Sharron, Although stainless steel may work for a few copies - it
will not hold a sharp edge. You need to use tool steel for more
than a dozen copies, and, if you want a really durable cutting
die - you must learn to harden the dies after you cut your
design into them. Instructions on hardening the steel should be
available from your supplier.
Yes, you must cut the dies at an angle. This can be as simple as
arranging a bench pin at an angle - or you can build a "jig"
that incorporates both a saw frame and an angled surface plate
to support your work. I beleive that these are available “ready
made” from Rio Grande, and perhaps Frei-Borel. I have purchased
the tool steel from Rio in the past, as well as from MSC Supply.
Rio may still have the book and/or video on this technique.
Depending upon what material and thickness you are cutting with
the die, and also depending on the thickness of the tool steel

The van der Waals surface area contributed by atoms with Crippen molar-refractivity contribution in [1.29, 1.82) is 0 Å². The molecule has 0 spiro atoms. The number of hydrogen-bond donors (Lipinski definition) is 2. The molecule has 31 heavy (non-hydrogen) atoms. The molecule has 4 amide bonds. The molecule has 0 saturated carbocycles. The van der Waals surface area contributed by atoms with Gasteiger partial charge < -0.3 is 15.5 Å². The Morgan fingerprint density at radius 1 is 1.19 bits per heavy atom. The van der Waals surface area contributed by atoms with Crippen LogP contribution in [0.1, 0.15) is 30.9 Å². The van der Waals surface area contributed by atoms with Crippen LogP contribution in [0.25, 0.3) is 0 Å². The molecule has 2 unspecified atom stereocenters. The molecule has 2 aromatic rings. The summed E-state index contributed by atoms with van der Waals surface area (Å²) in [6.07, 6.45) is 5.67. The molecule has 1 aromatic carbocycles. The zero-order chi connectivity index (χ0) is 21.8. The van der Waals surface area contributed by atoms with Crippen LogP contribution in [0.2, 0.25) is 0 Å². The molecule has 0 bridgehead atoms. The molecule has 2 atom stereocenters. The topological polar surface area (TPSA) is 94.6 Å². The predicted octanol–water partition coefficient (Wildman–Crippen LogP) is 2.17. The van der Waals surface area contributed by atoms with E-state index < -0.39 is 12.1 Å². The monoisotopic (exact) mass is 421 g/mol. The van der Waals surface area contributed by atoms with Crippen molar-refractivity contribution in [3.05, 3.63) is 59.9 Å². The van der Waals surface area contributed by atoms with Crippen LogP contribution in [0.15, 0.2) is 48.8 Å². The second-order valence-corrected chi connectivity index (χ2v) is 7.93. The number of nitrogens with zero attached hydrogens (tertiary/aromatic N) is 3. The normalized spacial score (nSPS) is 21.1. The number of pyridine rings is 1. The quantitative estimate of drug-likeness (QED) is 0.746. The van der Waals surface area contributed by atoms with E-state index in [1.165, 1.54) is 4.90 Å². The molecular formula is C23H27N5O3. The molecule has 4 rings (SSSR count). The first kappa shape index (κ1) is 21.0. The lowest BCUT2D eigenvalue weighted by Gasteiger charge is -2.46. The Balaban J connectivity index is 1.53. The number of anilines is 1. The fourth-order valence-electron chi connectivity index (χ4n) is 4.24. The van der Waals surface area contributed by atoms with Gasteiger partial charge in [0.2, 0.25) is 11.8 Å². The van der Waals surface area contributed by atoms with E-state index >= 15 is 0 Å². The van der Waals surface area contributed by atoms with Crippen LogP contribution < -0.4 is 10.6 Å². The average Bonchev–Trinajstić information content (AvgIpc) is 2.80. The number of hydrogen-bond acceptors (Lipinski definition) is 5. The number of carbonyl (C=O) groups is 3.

plate you will be using… I would recommend that you start with
an angle of about 20 degrees to the saw blade. Experiment a bit
either way on your first half dozen dies, but this is good
starting point. You will need to use heavier saw blades - 2/0 or
thicker - again depending on the tool steel thickness and the
guage of material that the die must shear.
What are you using for a press? I do not recommend the little
screw presses - but perhaps you have access to one of the bigger
ones. We use a foot press/“kick press” for the small dies, and a
hydraulic press for the dies over about an inch and a half…
This method has saved us a lot of money for small production
runs. An average blanking die made by our die maker runs about
$280. I can make one, by the RT method - start to finish, and
harden it in about a half hour!
To date, the most pieces I have punched on one of our dies
(hardened) was 500, but I have some silversmith friends who
claim to have gotten over a thousand pieces out of a die before
having to make a new one.
Brian P. Marshall
Stockton Jewelry Arts School